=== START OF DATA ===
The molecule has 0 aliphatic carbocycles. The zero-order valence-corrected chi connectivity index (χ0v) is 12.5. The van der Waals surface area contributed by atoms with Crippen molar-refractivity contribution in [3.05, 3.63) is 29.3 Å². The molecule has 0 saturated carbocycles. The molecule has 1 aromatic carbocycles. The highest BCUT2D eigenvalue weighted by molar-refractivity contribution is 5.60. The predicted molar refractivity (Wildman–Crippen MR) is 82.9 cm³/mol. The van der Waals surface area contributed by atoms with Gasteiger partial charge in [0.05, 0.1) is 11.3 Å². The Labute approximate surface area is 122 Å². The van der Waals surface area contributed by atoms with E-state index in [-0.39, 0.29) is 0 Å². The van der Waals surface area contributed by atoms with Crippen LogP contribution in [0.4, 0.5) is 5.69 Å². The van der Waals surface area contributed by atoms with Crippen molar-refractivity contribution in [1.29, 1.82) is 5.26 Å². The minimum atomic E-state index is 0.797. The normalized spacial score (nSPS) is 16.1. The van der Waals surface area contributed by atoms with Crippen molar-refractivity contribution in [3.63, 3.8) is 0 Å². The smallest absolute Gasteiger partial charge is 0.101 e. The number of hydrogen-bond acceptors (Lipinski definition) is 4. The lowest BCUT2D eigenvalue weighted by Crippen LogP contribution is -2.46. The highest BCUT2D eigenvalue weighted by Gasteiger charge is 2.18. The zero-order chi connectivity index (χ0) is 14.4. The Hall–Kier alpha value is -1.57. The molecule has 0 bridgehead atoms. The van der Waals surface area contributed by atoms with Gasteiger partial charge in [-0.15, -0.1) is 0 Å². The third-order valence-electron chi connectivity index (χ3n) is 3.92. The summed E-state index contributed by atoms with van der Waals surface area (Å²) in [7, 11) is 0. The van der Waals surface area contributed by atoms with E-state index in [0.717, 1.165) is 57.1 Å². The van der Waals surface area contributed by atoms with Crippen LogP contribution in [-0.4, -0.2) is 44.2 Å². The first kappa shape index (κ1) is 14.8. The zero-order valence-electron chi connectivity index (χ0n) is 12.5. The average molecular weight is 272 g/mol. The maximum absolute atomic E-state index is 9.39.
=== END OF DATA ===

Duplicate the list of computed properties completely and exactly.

The molecule has 0 aliphatic carbocycles. The zero-order valence-corrected chi connectivity index (χ0v) is 12.5. The van der Waals surface area contributed by atoms with Crippen molar-refractivity contribution in [3.05, 3.63) is 29.3 Å². The molecule has 0 saturated carbocycles. The molecule has 1 aromatic carbocycles. The highest BCUT2D eigenvalue weighted by molar-refractivity contribution is 5.60. The predicted molar refractivity (Wildman–Crippen MR) is 82.9 cm³/mol. The van der Waals surface area contributed by atoms with Gasteiger partial charge in [0.05, 0.1) is 11.3 Å². The Labute approximate surface area is 122 Å². The van der Waals surface area contributed by atoms with E-state index in [-0.39, 0.29) is 0 Å². The van der Waals surface area contributed by atoms with Crippen LogP contribution in [0.4, 0.5) is 5.69 Å². The van der Waals surface area contributed by atoms with Crippen molar-refractivity contribution in [1.29, 1.82) is 5.26 Å². The minimum atomic E-state index is 0.797. The normalized spacial score (nSPS) is 16.1. The van der Waals surface area contributed by atoms with Crippen molar-refractivity contribution in [3.63, 3.8) is 0 Å². The smallest absolute Gasteiger partial charge is 0.101 e. The number of hydrogen-bond acceptors (Lipinski definition) is 4. The lowest BCUT2D eigenvalue weighted by Crippen LogP contribution is -2.46. The highest BCUT2D eigenvalue weighted by Gasteiger charge is 2.18. The zero-order chi connectivity index (χ0) is 14.4. The Hall–Kier alpha value is -1.57. The molecule has 0 bridgehead atoms. The van der Waals surface area contributed by atoms with Gasteiger partial charge in [-0.15, -0.1) is 0 Å². The third-order valence-electron chi connectivity index (χ3n) is 3.92. The summed E-state index contributed by atoms with van der Waals surface area (Å²) in [7, 11) is 0. The van der Waals surface area contributed by atoms with E-state index in [0.717, 1.165) is 57.1 Å². The van der Waals surface area contributed by atoms with Crippen LogP contribution in [-0.4, -0.2) is 44.2 Å². The first kappa shape index (κ1) is 14.8. The zero-order valence-electron chi connectivity index (χ0n) is 12.5. The average molecular weight is 272 g/mol. The maximum absolute atomic E-state index is 9.39.